I imagine “sacred,” “spiritual,” or “spiritual intelligence” are words you do not associate with meetings. (See quote in the graphic above.)
For my purpose here, “sacred” means being devoted to one important purpose or use that is worthy of being treated with respect and care. For example, as the purpose of a charitable organization is sacred.
“Spiritual” means that it relates to or affects the human spirit or soul. But, to what does “spiritual intelligence” refer and what does it have to do with meetings?
In “Centered on the Edge: Mapping a Field of Collective Intelligence & Spiritual Wisdom,” philosopher Jacob Needleman explores of what he means by “spiritual intelligence.”
He asserts, “It takes no great insight to realize that we have no choice but to think together, ponder together, in groups and in communities. The question is how to do this. How to come together and think and hear each other in order to touch, be touched by, the intelligence we need.”
It seems that spiritual intelligence is, at least in part, what occurs when we think together and allow ourselves to touch and be touched by intelligence that comes from individuals, the group as a whole, and from the surrounding context or field in which people are talking. Context includes the culture of the organization or the community along with the tone and atmosphere that you create as a leader or you contribute to as a participant.
The following questions arise:
- Are the purposes of your meetings sacred? Are they worthy of respect and care?
- Do your meetings engender spiritual intelligence? Do they help people think and ponder together; hear each other; and touch and be touched by the intelligence that is needed?
Making your meetings sacred practice combines at least three elements: your commitment, your practice, and the meeting process itself.
Your commitment could be to find the sacred in the mundane, to plan and lead meetings with respect and care. For example, could you plan and lead meetings in a way that enables people to “share their perception and attention” and become conduits for a different, even spiritual, intelligence? Even when the topic of the meeting itself might appear to be mundane?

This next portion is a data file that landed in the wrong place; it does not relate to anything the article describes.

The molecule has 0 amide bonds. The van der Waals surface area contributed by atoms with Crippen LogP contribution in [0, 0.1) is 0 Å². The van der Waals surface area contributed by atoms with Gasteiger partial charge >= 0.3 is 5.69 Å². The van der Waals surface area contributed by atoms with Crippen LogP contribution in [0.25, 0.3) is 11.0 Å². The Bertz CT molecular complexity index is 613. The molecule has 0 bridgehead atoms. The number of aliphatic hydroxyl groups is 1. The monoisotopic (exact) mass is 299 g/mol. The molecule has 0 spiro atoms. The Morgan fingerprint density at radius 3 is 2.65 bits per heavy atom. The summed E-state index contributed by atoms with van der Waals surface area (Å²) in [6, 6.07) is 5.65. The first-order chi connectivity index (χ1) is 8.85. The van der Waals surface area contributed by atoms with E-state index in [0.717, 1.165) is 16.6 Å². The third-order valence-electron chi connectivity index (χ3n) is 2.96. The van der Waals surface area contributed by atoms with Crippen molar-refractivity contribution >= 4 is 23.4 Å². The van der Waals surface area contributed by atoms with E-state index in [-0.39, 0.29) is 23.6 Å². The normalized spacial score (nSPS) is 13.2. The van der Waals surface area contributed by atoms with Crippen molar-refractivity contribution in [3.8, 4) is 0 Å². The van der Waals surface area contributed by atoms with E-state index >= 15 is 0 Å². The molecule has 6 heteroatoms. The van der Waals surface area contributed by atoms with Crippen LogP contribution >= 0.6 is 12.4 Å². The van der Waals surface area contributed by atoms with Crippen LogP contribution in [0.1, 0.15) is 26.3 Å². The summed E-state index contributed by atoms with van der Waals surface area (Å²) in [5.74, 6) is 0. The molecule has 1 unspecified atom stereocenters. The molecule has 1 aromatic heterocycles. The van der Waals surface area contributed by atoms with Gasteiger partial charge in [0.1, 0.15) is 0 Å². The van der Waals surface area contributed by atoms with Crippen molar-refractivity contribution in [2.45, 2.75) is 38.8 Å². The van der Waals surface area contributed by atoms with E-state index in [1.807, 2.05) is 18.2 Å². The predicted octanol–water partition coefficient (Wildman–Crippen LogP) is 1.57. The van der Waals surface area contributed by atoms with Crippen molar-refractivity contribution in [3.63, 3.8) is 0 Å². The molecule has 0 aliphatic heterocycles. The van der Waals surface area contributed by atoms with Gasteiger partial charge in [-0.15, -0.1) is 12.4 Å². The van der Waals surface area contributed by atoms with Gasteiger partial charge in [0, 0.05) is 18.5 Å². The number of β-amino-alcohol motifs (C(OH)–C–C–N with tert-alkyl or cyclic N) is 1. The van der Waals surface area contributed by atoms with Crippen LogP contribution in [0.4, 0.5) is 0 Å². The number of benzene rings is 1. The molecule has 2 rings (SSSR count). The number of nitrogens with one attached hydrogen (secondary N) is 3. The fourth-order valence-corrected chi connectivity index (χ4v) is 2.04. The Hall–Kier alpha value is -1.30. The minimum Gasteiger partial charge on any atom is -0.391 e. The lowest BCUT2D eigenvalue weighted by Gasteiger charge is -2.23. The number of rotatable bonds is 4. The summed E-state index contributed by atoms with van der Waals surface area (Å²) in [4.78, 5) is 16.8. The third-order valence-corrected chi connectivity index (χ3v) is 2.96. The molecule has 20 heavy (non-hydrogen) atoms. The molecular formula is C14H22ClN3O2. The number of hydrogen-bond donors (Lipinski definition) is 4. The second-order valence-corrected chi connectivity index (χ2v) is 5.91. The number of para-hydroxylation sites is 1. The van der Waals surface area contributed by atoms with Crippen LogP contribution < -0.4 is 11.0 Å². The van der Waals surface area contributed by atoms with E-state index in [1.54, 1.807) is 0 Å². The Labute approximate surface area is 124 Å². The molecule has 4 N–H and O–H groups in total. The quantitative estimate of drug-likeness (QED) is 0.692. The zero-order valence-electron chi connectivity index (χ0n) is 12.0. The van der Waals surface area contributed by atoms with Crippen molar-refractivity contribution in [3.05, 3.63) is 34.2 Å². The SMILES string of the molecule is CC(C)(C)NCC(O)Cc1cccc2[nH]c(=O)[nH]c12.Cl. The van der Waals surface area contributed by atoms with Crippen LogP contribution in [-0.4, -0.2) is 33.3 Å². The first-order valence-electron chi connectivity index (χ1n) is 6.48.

Your practice could be to ask, “Where is the sacred in my work? In my leading? In my meetings? What is the important purpose of meetings that deserves respect and care?”
One of my practices is to do the best I can to behave as if there is a “leader in every chair” and that we are inexorably and deeply inter-connected. Although I rarely use the terms “sacred” or “spiritual” when leading or facilitating to avoid triggering or alienating anyone, I hope the quality of my presence along with my actions contribute to engendering “spiritual intelligence.”
The process of your meetings could include elements that encourage people to think together, hear one another, and be touched by what they are hearing and open to an intelligence that is emerging from individuals, the group as a whole, and the context in which you are meeting. Many of my blogs include tips and tools on how to design and conduct meeting for this purpose.
Taking a slow, gradual and incremental approach is often the best strategy. I encourage you to take 30 seconds right now to ask yourself, “What is one small step I could take to make my meetings sacred practice, and to engender “spiritual intelligence” during them?” Note down your thoughts.
If the ideas in this and previous postings interest you, I will be co-hosting a series of interactive Exchanges starting February 12 with David Sibbet and Bill Bancroft on “The Neuropsychology of Collaboration and Design.” Please check the Global Learning and Exchange Network (GLEN) for more information here
* The inspiration for this blog comes from “The Leading as Sacred Practice” program of The GLEN.